Two members of the Phillies' starting pitching rotation took a step forward Monday.
And Bryce Harper did his best Mike Schmidt imitation.
First, the pitching stuff.
Aaron Nola took the mound for the first time in an intrasquad game as he remained on course to potentially start the season opener a week from Friday.
And Zach Eflin, who had been slowed for several days by back spasms, was able to throw a bullpen session without any problem.
"He threw a beautiful pen," pitching coach Bryan Price said. "There were no limitations. He threw it great, aggressive."
Manager Joe Girardi said Eflin's command was "great."
Eflin is projected to slot fourth in the Phillies' rotation but he could move back a spot if he needs an extra day.
Nola, Zack Wheeler and Jake Arrieta will precede Eflin in the rotation. Vince Velasquez and Nick Pivetta are battling for the final spot in the rotation. One of them will end up in a bullpen that could number 11 men out of the gate.
Rosters will be increased from 26 to 30 men for the first two weeks of the season. There is no limit on how many pitchers a team can carry.
Nola faced 14 batters and struck out one over three unstructured innings of work. He faced extra batters in the first two innings to get his pitch count up. He retired eight of the first nine batters he faced and allowed two hits and two walks in his third inning of work.
"Aaron threw well," Girardi said. "He lost his command a little in that third inning, but that's probably normal fatigue at the end in your first time out. I feel good about where Aaron is."
Nola threw 47 pitches. He should get up to about 65 in his next outing and that would put him on target to start opening night. Girardi has not officially named Nola his opening night starter because he wants to see how the next week or so of workouts unfolds. But Girardi did acknowledge that Nola could indeed be the opening night starter if all continues to go well.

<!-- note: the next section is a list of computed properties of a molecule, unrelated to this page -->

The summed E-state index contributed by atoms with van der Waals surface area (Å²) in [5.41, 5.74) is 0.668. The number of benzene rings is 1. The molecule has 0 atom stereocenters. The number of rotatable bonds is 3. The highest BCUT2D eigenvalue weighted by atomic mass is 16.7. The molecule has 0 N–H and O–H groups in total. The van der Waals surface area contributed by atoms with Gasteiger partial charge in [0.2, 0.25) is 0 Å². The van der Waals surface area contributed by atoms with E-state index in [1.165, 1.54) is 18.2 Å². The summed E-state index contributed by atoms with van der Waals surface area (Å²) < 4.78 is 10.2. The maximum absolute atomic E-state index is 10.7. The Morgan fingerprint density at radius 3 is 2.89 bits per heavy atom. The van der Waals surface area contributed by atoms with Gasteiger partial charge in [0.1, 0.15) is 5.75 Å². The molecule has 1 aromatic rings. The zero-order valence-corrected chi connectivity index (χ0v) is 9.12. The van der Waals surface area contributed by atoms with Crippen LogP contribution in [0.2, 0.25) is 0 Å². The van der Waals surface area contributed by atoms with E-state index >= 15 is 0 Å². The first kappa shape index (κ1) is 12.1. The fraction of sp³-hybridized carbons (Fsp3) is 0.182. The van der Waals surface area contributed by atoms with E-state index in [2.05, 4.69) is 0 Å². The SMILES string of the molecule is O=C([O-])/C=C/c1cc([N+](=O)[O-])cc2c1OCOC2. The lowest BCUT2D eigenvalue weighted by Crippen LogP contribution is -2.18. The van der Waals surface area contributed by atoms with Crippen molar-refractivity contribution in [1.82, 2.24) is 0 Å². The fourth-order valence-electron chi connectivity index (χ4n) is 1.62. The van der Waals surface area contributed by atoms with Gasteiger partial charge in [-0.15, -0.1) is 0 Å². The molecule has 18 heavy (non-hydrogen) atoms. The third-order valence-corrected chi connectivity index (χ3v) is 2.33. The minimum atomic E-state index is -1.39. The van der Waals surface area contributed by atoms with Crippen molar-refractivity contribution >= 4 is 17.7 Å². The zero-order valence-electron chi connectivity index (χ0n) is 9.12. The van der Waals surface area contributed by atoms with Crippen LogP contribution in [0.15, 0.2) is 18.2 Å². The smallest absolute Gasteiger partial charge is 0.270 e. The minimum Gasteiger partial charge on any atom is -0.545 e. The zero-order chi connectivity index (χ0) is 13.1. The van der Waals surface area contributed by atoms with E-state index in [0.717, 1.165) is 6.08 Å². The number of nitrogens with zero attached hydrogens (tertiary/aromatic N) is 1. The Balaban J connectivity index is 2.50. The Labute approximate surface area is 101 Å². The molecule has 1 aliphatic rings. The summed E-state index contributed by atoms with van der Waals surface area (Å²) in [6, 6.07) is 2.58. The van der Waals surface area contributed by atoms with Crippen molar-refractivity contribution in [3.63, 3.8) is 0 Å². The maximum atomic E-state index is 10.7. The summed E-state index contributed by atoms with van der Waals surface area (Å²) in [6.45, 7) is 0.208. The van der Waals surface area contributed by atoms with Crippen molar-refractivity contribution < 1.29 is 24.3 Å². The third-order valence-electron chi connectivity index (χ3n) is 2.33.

Nola might still be a little behind in his work. He missed the first few days of workouts because he had come in contact with someone who had been infected by COVID-19. Though Nola was not infected, protocol called for him to stay away from the team for several days.
Several coaches and staff members were pressed into duty as defenders during the intrasquad game.
Harper got some time — six defensive outs — at third base.
Girardi acknowledged there was risk putting the $330 million man, usually a right fielder, 90 or so feet away from the hitter.
"I think it's important the guys have fun," Girardi said. "I saw him a week ago taking ground balls there and I was impressed. His hands worked well out front and he threw the ball across the field well. I told him, 'You look good there.'"
Girardi said Harper had been bugging him to play third in an intrasquad game.
Finally, Girardi relented.
"All right. One inning," the manager said. "But no diving. And make sure your arm is loose."
Harper got one ball in the field, a bouncer to his left. He moved his feet nicely, fielded it cleanly and threw a strike across the diamond for the third out.
Then he styled it off the field a la Mike Schmidt.
It really was not surprising that Harper handled himself well at third. He was a catcher in college and had played third before. He moved to the outfield in pro ball.
The Phils play another intrasquad game Tuesday night. Wheeler and Velasquez will each pitch four innings.
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